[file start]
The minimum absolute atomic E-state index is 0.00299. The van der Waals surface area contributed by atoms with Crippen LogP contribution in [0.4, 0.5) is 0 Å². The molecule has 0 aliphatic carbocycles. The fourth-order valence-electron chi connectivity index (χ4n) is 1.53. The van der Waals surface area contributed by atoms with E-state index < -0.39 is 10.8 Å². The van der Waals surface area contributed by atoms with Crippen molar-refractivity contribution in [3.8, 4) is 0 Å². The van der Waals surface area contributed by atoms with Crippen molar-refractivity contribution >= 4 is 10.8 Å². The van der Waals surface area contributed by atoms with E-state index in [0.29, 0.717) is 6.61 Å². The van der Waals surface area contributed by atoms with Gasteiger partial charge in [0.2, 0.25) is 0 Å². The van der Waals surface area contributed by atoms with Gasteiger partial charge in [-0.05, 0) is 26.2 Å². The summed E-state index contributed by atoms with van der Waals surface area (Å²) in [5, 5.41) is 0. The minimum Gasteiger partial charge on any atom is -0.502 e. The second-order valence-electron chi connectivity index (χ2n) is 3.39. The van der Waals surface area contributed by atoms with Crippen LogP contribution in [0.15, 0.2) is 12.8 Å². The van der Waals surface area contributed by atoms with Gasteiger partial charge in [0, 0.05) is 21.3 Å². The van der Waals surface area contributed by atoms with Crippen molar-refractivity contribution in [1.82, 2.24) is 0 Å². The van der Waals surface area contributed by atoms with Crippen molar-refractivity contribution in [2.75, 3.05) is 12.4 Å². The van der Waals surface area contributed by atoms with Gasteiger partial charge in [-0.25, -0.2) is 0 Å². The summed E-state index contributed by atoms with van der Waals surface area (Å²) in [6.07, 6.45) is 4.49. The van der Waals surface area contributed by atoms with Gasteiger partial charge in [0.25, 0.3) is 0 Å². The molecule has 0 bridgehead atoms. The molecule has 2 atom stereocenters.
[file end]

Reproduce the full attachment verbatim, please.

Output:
The minimum absolute atomic E-state index is 0.00299. The van der Waals surface area contributed by atoms with Crippen LogP contribution in [0.4, 0.5) is 0 Å². The molecule has 0 aliphatic carbocycles. The fourth-order valence-electron chi connectivity index (χ4n) is 1.53. The van der Waals surface area contributed by atoms with E-state index < -0.39 is 10.8 Å². The van der Waals surface area contributed by atoms with Crippen molar-refractivity contribution in [3.8, 4) is 0 Å². The van der Waals surface area contributed by atoms with Crippen molar-refractivity contribution >= 4 is 10.8 Å². The van der Waals surface area contributed by atoms with E-state index in [0.29, 0.717) is 6.61 Å². The van der Waals surface area contributed by atoms with Gasteiger partial charge in [0.2, 0.25) is 0 Å². The van der Waals surface area contributed by atoms with Gasteiger partial charge in [-0.05, 0) is 26.2 Å². The summed E-state index contributed by atoms with van der Waals surface area (Å²) in [5, 5.41) is 0. The minimum Gasteiger partial charge on any atom is -0.502 e. The second-order valence-electron chi connectivity index (χ2n) is 3.39. The van der Waals surface area contributed by atoms with Crippen LogP contribution in [0.15, 0.2) is 12.8 Å². The van der Waals surface area contributed by atoms with Gasteiger partial charge in [0, 0.05) is 21.3 Å². The van der Waals surface area contributed by atoms with Crippen molar-refractivity contribution in [1.82, 2.24) is 0 Å². The van der Waals surface area contributed by atoms with Crippen molar-refractivity contribution in [2.75, 3.05) is 12.4 Å². The van der Waals surface area contributed by atoms with Gasteiger partial charge in [-0.25, -0.2) is 0 Å². The summed E-state index contributed by atoms with van der Waals surface area (Å²) in [6.07, 6.45) is 4.49. The van der Waals surface area contributed by atoms with Gasteiger partial charge in [0.25, 0.3) is 0 Å². The molecule has 0 bridgehead atoms. The molecule has 2 atom stereocenters.